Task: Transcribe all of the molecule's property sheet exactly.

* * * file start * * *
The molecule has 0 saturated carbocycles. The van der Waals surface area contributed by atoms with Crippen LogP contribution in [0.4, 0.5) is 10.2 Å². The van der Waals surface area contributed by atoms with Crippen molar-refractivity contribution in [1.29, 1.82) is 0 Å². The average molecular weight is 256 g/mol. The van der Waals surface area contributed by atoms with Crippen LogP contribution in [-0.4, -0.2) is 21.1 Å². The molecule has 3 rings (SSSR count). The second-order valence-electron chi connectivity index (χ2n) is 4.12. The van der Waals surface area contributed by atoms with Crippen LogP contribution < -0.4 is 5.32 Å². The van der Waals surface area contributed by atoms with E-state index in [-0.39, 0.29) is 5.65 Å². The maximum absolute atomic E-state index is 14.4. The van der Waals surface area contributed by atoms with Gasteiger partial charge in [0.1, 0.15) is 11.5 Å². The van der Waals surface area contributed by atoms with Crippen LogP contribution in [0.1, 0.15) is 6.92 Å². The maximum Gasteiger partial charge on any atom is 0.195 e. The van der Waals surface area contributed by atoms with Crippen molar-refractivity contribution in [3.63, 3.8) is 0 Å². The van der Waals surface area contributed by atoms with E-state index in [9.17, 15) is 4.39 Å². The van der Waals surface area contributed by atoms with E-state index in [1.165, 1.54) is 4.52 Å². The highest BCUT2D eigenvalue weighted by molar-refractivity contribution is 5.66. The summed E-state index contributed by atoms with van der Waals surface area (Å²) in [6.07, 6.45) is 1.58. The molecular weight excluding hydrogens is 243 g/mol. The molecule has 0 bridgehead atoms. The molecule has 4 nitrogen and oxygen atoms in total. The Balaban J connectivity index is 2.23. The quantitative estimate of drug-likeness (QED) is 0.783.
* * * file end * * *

The molecule has 0 saturated carbocycles. The van der Waals surface area contributed by atoms with Crippen LogP contribution in [0.4, 0.5) is 10.2 Å². The van der Waals surface area contributed by atoms with Crippen molar-refractivity contribution in [1.29, 1.82) is 0 Å². The average molecular weight is 256 g/mol. The van der Waals surface area contributed by atoms with Crippen LogP contribution in [-0.4, -0.2) is 21.1 Å². The molecule has 3 rings (SSSR count). The second-order valence-electron chi connectivity index (χ2n) is 4.12. The van der Waals surface area contributed by atoms with Crippen LogP contribution < -0.4 is 5.32 Å². The van der Waals surface area contributed by atoms with E-state index in [-0.39, 0.29) is 5.65 Å². The maximum absolute atomic E-state index is 14.4. The van der Waals surface area contributed by atoms with Gasteiger partial charge in [0.1, 0.15) is 11.5 Å². The van der Waals surface area contributed by atoms with Crippen LogP contribution in [0.1, 0.15) is 6.92 Å². The maximum Gasteiger partial charge on any atom is 0.195 e. The van der Waals surface area contributed by atoms with Crippen molar-refractivity contribution in [3.63, 3.8) is 0 Å². The van der Waals surface area contributed by atoms with E-state index in [9.17, 15) is 4.39 Å². The van der Waals surface area contributed by atoms with E-state index in [1.165, 1.54) is 4.52 Å². The highest BCUT2D eigenvalue weighted by molar-refractivity contribution is 5.66. The summed E-state index contributed by atoms with van der Waals surface area (Å²) in [6.07, 6.45) is 1.58. The molecular weight excluding hydrogens is 243 g/mol. The molecule has 0 bridgehead atoms. The molecule has 4 nitrogen and oxygen atoms in total. The Balaban J connectivity index is 2.23. The quantitative estimate of drug-likeness (QED) is 0.783.